Foodservice Equipment & Supplies

APR 2018

Foodservice Equipment & Supplies magazines is an industry resource connecting foodservice operators, equipment and supplies manufacturers and dealers, and facility design consultants.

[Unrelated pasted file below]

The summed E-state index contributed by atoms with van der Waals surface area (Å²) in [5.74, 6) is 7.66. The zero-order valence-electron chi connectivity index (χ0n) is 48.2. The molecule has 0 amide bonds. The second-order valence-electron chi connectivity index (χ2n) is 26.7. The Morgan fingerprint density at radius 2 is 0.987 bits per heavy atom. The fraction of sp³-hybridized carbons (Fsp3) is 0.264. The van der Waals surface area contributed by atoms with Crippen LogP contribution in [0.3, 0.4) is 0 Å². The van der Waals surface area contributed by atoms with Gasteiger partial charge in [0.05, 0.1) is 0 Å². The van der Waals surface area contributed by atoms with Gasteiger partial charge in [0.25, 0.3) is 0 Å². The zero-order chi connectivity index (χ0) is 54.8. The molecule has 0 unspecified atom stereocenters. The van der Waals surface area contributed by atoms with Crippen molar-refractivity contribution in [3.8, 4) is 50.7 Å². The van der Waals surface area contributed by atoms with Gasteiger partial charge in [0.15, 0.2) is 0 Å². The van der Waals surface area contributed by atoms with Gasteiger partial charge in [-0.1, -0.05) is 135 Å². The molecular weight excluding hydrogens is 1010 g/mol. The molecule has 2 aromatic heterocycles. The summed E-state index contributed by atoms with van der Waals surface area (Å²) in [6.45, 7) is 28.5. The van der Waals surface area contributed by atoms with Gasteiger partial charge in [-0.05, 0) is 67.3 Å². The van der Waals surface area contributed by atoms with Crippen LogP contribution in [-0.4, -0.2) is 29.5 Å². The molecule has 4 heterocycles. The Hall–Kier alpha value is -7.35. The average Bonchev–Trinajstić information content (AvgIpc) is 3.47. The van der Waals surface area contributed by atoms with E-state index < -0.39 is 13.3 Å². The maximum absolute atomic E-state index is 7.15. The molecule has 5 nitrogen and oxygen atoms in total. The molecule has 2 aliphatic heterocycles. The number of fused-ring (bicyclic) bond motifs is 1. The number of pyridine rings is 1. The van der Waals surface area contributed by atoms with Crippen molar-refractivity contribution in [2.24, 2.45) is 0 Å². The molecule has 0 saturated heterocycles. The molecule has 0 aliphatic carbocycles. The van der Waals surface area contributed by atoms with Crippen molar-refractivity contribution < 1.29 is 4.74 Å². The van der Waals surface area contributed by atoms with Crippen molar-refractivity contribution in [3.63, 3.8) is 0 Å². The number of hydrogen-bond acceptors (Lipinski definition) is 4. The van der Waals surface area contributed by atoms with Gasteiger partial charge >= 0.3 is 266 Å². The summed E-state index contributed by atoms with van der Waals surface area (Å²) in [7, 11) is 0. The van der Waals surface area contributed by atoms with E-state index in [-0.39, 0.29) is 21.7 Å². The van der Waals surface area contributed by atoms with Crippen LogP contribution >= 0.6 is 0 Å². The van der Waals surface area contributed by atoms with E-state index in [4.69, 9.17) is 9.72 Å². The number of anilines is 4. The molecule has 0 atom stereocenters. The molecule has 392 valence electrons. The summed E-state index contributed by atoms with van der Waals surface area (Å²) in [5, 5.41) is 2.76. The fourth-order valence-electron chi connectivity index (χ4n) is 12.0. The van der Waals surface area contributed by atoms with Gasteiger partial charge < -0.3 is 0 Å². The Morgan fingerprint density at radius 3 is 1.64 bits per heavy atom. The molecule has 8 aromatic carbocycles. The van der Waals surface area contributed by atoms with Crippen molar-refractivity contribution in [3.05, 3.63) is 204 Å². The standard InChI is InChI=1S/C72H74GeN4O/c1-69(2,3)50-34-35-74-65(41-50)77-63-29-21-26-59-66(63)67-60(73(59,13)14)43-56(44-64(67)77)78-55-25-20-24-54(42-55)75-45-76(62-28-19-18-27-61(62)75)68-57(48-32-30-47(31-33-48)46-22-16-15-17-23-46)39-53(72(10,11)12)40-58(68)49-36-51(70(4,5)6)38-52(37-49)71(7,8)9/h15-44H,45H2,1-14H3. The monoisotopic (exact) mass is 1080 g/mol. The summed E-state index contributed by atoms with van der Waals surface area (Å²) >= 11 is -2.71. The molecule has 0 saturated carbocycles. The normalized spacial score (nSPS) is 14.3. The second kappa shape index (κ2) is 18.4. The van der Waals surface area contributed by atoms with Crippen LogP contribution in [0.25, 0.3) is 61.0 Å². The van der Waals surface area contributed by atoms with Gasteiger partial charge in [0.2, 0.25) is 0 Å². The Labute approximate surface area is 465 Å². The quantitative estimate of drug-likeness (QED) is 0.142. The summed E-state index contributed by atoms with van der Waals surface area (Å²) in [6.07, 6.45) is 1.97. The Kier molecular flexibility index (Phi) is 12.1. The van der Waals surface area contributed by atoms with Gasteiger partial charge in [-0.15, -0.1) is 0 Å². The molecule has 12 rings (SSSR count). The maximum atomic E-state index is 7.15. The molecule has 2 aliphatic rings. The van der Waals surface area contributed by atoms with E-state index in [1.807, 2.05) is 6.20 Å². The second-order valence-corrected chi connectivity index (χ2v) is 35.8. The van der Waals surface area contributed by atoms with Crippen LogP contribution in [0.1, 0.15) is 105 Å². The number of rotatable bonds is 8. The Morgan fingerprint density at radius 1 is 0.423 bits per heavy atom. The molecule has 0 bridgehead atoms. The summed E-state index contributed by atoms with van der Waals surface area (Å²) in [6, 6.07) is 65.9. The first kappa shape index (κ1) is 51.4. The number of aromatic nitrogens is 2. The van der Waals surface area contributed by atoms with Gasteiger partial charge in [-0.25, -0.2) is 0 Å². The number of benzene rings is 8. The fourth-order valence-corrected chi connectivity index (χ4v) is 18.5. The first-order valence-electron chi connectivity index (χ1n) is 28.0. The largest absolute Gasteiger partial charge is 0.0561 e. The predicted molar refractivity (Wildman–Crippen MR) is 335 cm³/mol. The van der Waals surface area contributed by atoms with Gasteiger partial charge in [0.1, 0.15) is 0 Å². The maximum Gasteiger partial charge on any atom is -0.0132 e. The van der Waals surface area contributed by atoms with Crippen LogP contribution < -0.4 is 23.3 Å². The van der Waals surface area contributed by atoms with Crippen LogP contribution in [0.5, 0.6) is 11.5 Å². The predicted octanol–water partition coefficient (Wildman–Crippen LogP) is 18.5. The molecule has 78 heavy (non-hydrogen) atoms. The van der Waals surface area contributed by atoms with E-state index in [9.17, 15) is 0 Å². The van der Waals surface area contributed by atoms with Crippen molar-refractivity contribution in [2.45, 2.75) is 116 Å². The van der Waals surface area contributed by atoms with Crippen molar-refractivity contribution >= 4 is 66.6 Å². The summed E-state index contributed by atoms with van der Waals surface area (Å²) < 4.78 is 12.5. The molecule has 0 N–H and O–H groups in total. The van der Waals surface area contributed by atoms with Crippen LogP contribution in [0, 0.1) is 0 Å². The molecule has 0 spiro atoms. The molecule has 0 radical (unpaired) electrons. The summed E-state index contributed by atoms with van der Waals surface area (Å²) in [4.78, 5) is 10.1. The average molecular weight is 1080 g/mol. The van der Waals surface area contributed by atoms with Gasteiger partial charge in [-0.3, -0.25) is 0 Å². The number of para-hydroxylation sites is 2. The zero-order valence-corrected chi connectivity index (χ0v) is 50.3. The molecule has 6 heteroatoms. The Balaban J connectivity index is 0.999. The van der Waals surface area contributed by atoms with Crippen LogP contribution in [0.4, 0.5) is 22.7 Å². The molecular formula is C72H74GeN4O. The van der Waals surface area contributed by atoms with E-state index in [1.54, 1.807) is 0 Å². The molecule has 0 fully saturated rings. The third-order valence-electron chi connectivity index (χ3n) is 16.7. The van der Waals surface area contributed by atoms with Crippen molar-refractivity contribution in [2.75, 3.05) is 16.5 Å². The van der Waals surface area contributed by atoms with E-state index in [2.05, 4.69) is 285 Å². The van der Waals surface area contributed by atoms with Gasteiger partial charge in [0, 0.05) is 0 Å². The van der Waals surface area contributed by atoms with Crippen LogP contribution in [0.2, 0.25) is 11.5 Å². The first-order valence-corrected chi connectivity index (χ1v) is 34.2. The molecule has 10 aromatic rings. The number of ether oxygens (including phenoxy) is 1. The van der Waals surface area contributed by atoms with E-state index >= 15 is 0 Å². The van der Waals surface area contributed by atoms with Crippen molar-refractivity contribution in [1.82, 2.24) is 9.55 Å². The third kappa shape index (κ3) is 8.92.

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58 • FOODSERVICE EQUIPMENT & SUPPLIES • APRIL 2018 functional by design Restaurant Cooklines By Dana Tanyeri T he true heart of every restaurant is its cookline. That's where the magic happens, and ultimately it is the portion of the back of the house that strongly influences critical operational elements, from overall volume to speed of service, food quality, safety and kitchen labor. Outside of real estate costs, cooklines can represent the biggest part of a new- build's opening budget given the fact that its firepower represents safety hazards, codes and permitting requirements — all of which impact design. And the fact that kitchens keep getting smaller and are increasingly on display means sophisticated design solutions play an important role in ensuring both form and function. In designing cooklines a few key con- siderations come into play very early in the process, well before the actual equipment is identified. The menu tops that list. Start with Menu Specifics "Hotline design is driven first and foremost by the menu, by the chef's or operator's vision for what they want their food to be," says Michael Scheiman, vice president Packing a lot of firepower into a small amount of space, Hashiri restaurant's battery includes a stockpot range, fryer, plancha, charbroiler, six-burner stove, half- size combi oven and electric wall broiler. Photo courtesy of Myers Restaurant Supply

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